Sheri R. Abrams, P.C., Attorney at Law
Social Security Disability News from
 Sheri R. Abrams, P.C. Attorney at Law
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In This Issue
What are Social Security Disability Benefits?
Rising Backlog in Disability Appeals
Our Office has Moved
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Issue: # 1 August 2008 
Picture of Social Security Card and Dice

Welcome to the first issue of Social Security Disability News.  In this newsletter we will be providing you with the information you need so you don't gamble with your or your clients/patients Social Security Disability Benefits. 
What Are Social Security Disability Benefits?
 Image of WheelchairWhat is the Difference Between
 Social Security Disability
 and SSI? 

Social Security Disability Insurance (SSDI or DIB or Title II) is a program financed with Social Security taxes paid by workers, employers and self-employed persons.  Disability benefits are payable to disabled workers, disabled widow(er)s or adults disabled since childhood, who are otherwise eligible.  Auxiliary benefits may be payable to a worker's dependents, as well. The monthly disability benefit payment is based on the Social Security earnings of the insured worker on whose Social Security number the disability claim is filed and is similar to those received by retired workers.  (Currently the most an individual can receive is $2185 per month.)  When you become entitled to twenty-four (24) months of SSDI you are entitled to Medicare at a nominal cost (currently $96.40 per month).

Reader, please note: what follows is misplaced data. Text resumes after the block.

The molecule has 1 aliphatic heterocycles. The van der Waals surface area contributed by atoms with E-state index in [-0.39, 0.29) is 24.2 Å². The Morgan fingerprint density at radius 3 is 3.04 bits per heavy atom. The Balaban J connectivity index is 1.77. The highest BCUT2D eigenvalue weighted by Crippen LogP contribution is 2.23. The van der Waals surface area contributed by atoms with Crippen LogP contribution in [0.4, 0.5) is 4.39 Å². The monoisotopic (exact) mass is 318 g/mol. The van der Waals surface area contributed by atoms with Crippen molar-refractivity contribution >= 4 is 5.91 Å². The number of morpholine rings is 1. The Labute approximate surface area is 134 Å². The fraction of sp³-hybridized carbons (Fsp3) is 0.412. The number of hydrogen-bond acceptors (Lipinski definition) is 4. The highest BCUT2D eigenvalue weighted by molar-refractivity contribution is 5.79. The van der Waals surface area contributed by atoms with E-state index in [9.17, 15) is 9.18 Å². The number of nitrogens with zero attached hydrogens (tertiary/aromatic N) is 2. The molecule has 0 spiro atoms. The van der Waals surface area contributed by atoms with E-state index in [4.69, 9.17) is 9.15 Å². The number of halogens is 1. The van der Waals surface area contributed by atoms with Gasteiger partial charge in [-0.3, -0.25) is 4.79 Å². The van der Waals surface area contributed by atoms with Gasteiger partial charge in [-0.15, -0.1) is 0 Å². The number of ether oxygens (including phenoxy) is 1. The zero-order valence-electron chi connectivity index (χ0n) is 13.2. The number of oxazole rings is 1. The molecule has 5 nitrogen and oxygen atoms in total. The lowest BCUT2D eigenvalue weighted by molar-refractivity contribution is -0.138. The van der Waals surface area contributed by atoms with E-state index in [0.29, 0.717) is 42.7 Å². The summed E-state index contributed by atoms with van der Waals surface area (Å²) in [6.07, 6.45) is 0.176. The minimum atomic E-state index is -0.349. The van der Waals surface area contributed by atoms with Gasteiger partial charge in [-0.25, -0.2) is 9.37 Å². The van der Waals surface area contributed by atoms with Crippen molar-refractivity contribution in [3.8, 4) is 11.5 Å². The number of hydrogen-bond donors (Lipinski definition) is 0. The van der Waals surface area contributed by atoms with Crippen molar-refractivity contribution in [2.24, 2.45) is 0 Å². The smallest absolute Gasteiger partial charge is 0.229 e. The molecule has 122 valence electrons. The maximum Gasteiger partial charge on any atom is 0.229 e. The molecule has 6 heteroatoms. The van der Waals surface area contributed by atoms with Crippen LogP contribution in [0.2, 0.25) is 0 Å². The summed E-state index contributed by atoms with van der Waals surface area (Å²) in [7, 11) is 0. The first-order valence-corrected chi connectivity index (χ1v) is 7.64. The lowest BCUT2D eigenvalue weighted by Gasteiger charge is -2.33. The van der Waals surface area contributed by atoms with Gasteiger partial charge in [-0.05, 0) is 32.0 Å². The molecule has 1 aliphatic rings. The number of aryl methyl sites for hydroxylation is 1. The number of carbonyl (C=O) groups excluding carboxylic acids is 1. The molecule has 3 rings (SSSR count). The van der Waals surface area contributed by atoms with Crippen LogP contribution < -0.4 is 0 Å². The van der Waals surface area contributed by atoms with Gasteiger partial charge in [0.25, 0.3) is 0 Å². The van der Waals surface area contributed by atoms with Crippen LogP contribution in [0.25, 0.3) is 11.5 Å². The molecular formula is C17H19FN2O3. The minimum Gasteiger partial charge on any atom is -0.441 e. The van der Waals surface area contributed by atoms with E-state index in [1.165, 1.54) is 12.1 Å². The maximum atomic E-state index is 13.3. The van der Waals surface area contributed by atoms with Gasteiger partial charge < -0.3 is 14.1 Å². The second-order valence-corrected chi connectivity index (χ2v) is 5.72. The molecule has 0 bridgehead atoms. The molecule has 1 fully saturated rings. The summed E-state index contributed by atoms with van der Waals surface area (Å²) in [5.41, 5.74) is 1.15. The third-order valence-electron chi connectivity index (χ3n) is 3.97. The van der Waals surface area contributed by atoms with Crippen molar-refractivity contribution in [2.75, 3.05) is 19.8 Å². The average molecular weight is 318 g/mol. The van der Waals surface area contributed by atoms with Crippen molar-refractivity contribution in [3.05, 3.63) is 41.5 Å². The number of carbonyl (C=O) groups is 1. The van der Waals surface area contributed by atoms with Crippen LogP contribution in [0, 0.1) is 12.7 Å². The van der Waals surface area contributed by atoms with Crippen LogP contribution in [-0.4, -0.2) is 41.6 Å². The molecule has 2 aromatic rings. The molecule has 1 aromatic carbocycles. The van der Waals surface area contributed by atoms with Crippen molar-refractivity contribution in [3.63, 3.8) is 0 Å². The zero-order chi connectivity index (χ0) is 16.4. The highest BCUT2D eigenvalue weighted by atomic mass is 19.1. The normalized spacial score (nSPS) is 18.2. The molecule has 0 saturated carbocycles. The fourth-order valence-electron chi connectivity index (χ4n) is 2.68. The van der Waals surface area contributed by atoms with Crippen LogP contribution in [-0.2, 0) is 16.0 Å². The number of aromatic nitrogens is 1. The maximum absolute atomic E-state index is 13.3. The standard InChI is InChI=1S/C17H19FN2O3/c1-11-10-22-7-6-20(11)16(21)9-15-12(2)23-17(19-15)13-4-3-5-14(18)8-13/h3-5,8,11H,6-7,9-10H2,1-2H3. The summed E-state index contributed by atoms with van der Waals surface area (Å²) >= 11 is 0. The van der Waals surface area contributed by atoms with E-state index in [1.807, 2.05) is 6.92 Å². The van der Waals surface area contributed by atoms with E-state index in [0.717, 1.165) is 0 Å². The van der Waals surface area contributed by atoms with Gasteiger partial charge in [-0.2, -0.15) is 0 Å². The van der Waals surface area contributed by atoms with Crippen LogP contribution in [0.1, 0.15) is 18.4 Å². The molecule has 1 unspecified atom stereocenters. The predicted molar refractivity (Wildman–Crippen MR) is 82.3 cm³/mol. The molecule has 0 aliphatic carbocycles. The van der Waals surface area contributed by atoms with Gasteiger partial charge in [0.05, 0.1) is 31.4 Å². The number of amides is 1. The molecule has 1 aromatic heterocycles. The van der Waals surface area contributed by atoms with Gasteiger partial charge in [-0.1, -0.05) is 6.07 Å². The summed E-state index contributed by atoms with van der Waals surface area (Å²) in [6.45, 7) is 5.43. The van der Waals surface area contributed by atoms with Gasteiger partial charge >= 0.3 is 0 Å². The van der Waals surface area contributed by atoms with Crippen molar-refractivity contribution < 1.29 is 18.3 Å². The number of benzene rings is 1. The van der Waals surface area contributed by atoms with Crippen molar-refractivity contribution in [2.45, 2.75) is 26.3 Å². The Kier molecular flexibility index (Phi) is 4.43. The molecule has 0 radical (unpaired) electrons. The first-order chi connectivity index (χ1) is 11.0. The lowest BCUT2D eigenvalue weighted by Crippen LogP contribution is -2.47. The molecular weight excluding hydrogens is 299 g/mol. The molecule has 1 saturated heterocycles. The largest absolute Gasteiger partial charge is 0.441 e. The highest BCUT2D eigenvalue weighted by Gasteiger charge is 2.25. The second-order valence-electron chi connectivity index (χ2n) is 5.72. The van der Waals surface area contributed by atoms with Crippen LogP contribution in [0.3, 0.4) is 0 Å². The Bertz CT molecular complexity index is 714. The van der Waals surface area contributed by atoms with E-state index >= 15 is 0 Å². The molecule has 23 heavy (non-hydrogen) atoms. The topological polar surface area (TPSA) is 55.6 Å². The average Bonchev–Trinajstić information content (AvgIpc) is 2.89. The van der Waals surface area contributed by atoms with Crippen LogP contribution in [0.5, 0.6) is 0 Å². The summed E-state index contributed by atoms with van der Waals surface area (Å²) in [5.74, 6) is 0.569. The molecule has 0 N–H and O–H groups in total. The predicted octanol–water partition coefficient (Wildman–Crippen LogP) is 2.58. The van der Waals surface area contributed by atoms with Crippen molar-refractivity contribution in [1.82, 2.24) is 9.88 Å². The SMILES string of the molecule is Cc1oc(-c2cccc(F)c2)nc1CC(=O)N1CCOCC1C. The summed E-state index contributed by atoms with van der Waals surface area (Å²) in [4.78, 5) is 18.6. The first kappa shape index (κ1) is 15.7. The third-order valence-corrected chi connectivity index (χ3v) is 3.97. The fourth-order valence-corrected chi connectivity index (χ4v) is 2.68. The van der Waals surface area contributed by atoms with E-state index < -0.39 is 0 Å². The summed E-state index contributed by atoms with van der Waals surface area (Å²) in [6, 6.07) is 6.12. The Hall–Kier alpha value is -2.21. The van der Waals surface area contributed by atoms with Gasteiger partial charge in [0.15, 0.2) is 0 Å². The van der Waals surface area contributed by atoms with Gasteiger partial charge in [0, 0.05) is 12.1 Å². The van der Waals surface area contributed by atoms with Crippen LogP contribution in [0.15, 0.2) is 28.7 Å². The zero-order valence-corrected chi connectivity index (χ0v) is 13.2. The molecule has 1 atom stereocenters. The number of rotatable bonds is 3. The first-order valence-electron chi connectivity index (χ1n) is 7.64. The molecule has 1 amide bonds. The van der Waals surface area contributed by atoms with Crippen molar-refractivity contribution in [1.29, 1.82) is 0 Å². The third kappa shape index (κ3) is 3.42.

Supplemental Security Income (SSI or Title XVI) is a welfare type program financed through general tax revenues. SSI disability benefits are payable to adults or children who are disabled, meet the income, resource and living arrangement requirements, and are otherwise eligible. (Currently can have no more than $2000 in assets for an individual and $3000 for a couple). No Auxiliary benefits are paid with SSI.  The monthly amount of SSI payments are different in every state and can vary by the person's income and resources. (In Virginia and many other states the maximum amount is currently $637 per month for an individual and $956 a month for a couple).  You can be eligible for SSI even if you have never worked or paid taxes taxes under FICA.  Generally, however, to be eligible for SSI payments you need to be a U.S. citizen or meet certain requirements for non-citizens. If you receive SSI you are entitled to Medicaid with no waiting period and it is free
For more information on Social Security Disability and SSI benefits please read on.
Rising Backlog in Disability Appeals
No End in Sight for Rising Backlog of Disability Appeals